5.  Seek Alternatives / Downgrade - If you are used to drinking good burgundy and are finding yourself being squeezed out of the market due to rising prices, it is worth seeking out alternative sources to feed your addiction.

Authentic Wine Explorers specialises in seeking out wines from lesser-known producers, as well as the rising stars of well-known regions.  So if you are being priced out of Chambolle-Musigny, you could try Vincent Rapet's exquisite Pernand-Vergelesses reds, or even Mercurey or Givry, with a lot of change left over.  As an example, AWE imports Clos Salomon, the star of Givry and a firm Burghound favourite.  The recent vintages of Clos Salomon's Givry 1er Cru all scored between 90 and 92 from Mr Meadows, who is renowned for being a hard marker.  And it's a stunning deal from $55 nett a bottle.

6.  Import Your Wines Directly - The old English wine & spirits merchant Berry Bros & Rudd (BB&R) opened its Singapore office in 2013.  This opened an avenue by which Singaporeans could gain access to a whole new (Old?) world of wines.

Now BB&R is NOT cheap.  I don't think a firm survives for three centuries catering to the Windsors (BB&R hold two Royal Warrants, they will have you know) and the English upper classes by being cheap.  Actually, if you bought wine from BB&R's regular listings, I'm not sure that you would save much money compared to regular Singapore retail.  But BB&R also runs a unique online auction service, the Berrys' Broking Exchange (BBX).  Like any auction, you try your luck and see how you go.  And like any auction, there are steals and gems within the 2,300 listed wines.

The beauty of the system is that only wines purchased from BB&R and stored with BB&R are eligible for listing on the BBX, so you have peace of mind on storage conditions and provenance right there.  BB&R will also refund any flawed (corked, oxidised, etc.) bottles purchased on the BBX, and you can start a BBX account without any minimum spend or prior relationship with BB&R.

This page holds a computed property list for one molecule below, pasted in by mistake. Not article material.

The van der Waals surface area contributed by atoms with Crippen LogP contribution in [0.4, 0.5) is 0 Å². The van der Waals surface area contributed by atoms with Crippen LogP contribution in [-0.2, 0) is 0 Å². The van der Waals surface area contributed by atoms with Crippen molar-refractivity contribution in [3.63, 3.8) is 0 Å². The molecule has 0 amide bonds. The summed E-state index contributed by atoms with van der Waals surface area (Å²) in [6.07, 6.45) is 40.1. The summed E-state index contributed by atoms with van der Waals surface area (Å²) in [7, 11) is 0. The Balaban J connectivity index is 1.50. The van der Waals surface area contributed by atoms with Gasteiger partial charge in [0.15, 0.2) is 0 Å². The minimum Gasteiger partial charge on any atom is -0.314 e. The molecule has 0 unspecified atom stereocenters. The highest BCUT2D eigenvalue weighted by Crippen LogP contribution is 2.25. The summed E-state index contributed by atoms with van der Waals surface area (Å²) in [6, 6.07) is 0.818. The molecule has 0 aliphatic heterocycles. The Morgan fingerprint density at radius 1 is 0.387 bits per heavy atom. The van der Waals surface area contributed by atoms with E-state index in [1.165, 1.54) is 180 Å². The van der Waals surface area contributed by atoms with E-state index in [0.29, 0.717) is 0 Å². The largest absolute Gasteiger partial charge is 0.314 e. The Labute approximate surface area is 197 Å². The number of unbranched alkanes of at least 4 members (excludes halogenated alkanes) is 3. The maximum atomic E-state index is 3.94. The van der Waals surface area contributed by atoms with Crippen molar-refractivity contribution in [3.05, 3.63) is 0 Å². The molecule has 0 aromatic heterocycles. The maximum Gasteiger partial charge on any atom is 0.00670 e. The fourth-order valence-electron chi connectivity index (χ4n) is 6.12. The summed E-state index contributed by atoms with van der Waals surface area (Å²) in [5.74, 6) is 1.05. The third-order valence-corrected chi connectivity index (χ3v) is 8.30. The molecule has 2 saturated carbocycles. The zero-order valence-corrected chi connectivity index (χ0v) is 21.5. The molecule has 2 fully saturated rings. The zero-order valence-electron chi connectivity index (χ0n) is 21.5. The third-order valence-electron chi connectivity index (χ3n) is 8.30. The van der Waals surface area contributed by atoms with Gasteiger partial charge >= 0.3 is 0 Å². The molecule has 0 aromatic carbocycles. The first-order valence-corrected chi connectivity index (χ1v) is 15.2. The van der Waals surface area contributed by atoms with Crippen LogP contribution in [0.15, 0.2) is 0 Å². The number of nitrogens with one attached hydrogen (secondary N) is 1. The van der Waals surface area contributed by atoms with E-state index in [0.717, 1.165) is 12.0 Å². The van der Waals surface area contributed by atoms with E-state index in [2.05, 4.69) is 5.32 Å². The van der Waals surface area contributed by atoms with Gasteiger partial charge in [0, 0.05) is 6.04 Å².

BB&R will ship the wines over to Singapore at S$50 per case of six bottles, or S$70 per case of a dozen bottles (duties and excise will be above this).  They can also store it for you in their climate-controlled warehouse in England for the price of GBP10.80 per dozen case per annum (no pro-rating for six-bottle cases until your holdings reach a minimum 30 bottles).

7.  Go Teetotal - Think of how much money you will save, and how much more liver you will have.  Think also, but do not dwell on, how boring life would be.  It's almost enough to drive you to drink, at which point you may feel free to scroll up the top of the screen and read this post again...


1.  Authentic Wine Explorers.  Specialises predominantly in smaller quality Burgundy producers, with a growing Italian portfolio.  Name brands include Vincent Rapet, François Bertheau and Marco de Bartoli (Marsala).  
Contact Mr. William Chong, proprietor, at  Web:

2.  Wein & Vin.  Specialising in cool-climate wines, predominantly from France, Germany and Austria.  Marquee names include Weingut Dönnhoff, Zind-Humbrecht, Reichsgraf von Kesselstatt and Champagne Pierre Peters.  
Contact Mr. Boon Heng, Owner, Tel: +65 9009 3827.  Email:  Web:

3.  Monopole.  Full service international portfolio, with top brands such as Pol Roger, Joseph Drouhin, Hugel et Fils, Marchesi Antinori, Henschke and Graham's.  
Tel: +65 6554 3680.  Email:  Web:

4.  Berry Bros & Rudd.  Massive European portfolio with the prestigious names you would expect, with a unique online auction service.
Contact Mr. Steven Chan, Fine Wine Sales Consultant.  Tel: +65 9733 4200 Email:  Web:

5.  Auric-Pacific Fine Wines.  Comprehensive portfolio offered, with a mad sale twice a year.
Contact Mr. Eugene Yap, Sales Operation Manager Tel: +65 6291 1947 Email:  Web:

6.  NTUC FairPrice.  Mass-market wines at mass-market prices, but with the odd rare gem if you know what you are looking for.
Various outlets around Singapore

7.  Booze.  Lots of deals on French wines, as well as Spiegelau glasses
Tel: +65 6294 7500 Email:  Web:

8.  J & D Burleigh.  Focus on Italian, Champagne and Rhone.
Email: Web:


  1. Still want to drink burgundy? Just wait for the Russians to invade Ukraine and the stock prices crash and Romanee Conti will become "affordable" again!! Meanwhile Julian, why dont you try some iconic Tasmanian pinot noirs like 2009 Apsley Gorge & 2012 Freycinet? These, to me, are bordering to Grand Cru quality at $70 -80.